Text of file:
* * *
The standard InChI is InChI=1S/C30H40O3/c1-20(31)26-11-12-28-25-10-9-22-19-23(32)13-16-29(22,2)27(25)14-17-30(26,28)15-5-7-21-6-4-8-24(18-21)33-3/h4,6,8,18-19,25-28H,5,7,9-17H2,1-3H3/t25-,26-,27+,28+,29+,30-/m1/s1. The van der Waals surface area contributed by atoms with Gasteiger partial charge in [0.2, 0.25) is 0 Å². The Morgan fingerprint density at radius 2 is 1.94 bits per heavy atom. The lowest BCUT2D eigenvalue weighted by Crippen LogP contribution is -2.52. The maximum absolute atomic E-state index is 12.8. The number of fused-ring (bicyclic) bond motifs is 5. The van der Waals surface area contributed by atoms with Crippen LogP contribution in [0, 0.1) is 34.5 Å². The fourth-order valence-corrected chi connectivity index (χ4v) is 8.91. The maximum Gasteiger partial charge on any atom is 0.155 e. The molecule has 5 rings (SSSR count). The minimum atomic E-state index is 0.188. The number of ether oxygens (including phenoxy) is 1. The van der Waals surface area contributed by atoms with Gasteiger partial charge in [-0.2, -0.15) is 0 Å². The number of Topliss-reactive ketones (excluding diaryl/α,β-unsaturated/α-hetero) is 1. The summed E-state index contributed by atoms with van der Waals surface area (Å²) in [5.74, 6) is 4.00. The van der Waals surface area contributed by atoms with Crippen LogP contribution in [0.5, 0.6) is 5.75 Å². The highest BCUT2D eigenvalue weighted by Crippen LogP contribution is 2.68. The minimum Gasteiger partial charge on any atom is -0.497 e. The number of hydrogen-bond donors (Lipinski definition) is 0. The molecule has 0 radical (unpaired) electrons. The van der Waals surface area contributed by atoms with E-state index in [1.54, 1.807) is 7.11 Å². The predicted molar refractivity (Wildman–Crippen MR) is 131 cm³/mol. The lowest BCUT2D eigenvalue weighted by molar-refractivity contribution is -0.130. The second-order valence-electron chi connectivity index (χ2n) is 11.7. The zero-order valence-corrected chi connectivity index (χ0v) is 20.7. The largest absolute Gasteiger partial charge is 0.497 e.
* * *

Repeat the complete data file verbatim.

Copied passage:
The standard InChI is InChI=1S/C30H40O3/c1-20(31)26-11-12-28-25-10-9-22-19-23(32)13-16-29(22,2)27(25)14-17-30(26,28)15-5-7-21-6-4-8-24(18-21)33-3/h4,6,8,18-19,25-28H,5,7,9-17H2,1-3H3/t25-,26-,27+,28+,29+,30-/m1/s1. The van der Waals surface area contributed by atoms with Gasteiger partial charge in [0.2, 0.25) is 0 Å². The Morgan fingerprint density at radius 2 is 1.94 bits per heavy atom. The lowest BCUT2D eigenvalue weighted by Crippen LogP contribution is -2.52. The maximum absolute atomic E-state index is 12.8. The number of fused-ring (bicyclic) bond motifs is 5. The van der Waals surface area contributed by atoms with Crippen LogP contribution in [0, 0.1) is 34.5 Å². The fourth-order valence-corrected chi connectivity index (χ4v) is 8.91. The maximum Gasteiger partial charge on any atom is 0.155 e. The molecule has 5 rings (SSSR count). The minimum atomic E-state index is 0.188. The number of ether oxygens (including phenoxy) is 1. The van der Waals surface area contributed by atoms with Gasteiger partial charge in [-0.2, -0.15) is 0 Å². The number of Topliss-reactive ketones (excluding diaryl/α,β-unsaturated/α-hetero) is 1. The summed E-state index contributed by atoms with van der Waals surface area (Å²) in [5.74, 6) is 4.00. The van der Waals surface area contributed by atoms with Crippen LogP contribution in [0.5, 0.6) is 5.75 Å². The highest BCUT2D eigenvalue weighted by Crippen LogP contribution is 2.68. The minimum Gasteiger partial charge on any atom is -0.497 e. The number of hydrogen-bond donors (Lipinski definition) is 0. The molecule has 0 radical (unpaired) electrons. The van der Waals surface area contributed by atoms with E-state index in [1.54, 1.807) is 7.11 Å². The predicted molar refractivity (Wildman–Crippen MR) is 131 cm³/mol. The lowest BCUT2D eigenvalue weighted by molar-refractivity contribution is -0.130. The second-order valence-electron chi connectivity index (χ2n) is 11.7. The zero-order valence-corrected chi connectivity index (χ0v) is 20.7. The largest absolute Gasteiger partial charge is 0.497 e.